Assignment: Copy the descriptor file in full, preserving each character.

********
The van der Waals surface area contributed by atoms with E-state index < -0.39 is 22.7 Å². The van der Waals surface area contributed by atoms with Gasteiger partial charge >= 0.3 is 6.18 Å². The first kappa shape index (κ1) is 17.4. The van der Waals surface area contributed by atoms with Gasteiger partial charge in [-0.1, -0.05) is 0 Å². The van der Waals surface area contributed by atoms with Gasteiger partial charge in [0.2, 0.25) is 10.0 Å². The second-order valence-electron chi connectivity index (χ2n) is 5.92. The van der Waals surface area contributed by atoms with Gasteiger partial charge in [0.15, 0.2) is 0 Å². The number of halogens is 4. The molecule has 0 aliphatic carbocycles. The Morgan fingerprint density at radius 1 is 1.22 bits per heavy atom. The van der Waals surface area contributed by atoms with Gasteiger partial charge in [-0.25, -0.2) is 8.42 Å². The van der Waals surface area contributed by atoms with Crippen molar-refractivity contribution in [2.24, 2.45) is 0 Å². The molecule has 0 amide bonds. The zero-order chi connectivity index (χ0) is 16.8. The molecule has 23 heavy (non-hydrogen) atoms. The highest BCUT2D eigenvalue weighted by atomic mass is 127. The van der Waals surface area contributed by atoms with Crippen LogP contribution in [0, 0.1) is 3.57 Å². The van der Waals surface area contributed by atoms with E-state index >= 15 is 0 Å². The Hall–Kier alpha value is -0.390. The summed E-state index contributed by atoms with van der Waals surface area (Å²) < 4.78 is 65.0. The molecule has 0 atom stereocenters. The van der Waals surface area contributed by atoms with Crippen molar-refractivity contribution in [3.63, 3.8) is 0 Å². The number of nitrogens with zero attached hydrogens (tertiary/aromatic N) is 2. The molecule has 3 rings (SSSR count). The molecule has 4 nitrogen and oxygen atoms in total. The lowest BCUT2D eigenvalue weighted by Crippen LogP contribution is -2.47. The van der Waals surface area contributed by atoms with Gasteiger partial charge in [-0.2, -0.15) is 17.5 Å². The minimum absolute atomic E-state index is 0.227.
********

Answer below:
The van der Waals surface area contributed by atoms with E-state index < -0.39 is 22.7 Å². The van der Waals surface area contributed by atoms with Gasteiger partial charge >= 0.3 is 6.18 Å². The first kappa shape index (κ1) is 17.4. The van der Waals surface area contributed by atoms with Gasteiger partial charge in [-0.1, -0.05) is 0 Å². The van der Waals surface area contributed by atoms with Gasteiger partial charge in [0.2, 0.25) is 10.0 Å². The second-order valence-electron chi connectivity index (χ2n) is 5.92. The van der Waals surface area contributed by atoms with Gasteiger partial charge in [0.15, 0.2) is 0 Å². The number of halogens is 4. The molecule has 0 aliphatic carbocycles. The Morgan fingerprint density at radius 1 is 1.22 bits per heavy atom. The van der Waals surface area contributed by atoms with Gasteiger partial charge in [-0.25, -0.2) is 8.42 Å². The van der Waals surface area contributed by atoms with Crippen molar-refractivity contribution in [2.24, 2.45) is 0 Å². The molecule has 0 amide bonds. The zero-order chi connectivity index (χ0) is 16.8. The molecule has 23 heavy (non-hydrogen) atoms. The highest BCUT2D eigenvalue weighted by atomic mass is 127. The van der Waals surface area contributed by atoms with Crippen LogP contribution in [0, 0.1) is 3.57 Å². The van der Waals surface area contributed by atoms with E-state index >= 15 is 0 Å². The Hall–Kier alpha value is -0.390. The summed E-state index contributed by atoms with van der Waals surface area (Å²) < 4.78 is 65.0. The molecule has 0 atom stereocenters. The van der Waals surface area contributed by atoms with Crippen molar-refractivity contribution in [3.63, 3.8) is 0 Å². The number of nitrogens with zero attached hydrogens (tertiary/aromatic N) is 2. The molecule has 3 rings (SSSR count). The molecule has 4 nitrogen and oxygen atoms in total. The lowest BCUT2D eigenvalue weighted by Crippen LogP contribution is -2.47. The van der Waals surface area contributed by atoms with Gasteiger partial charge in [-0.2, -0.15) is 17.5 Å². The minimum absolute atomic E-state index is 0.227.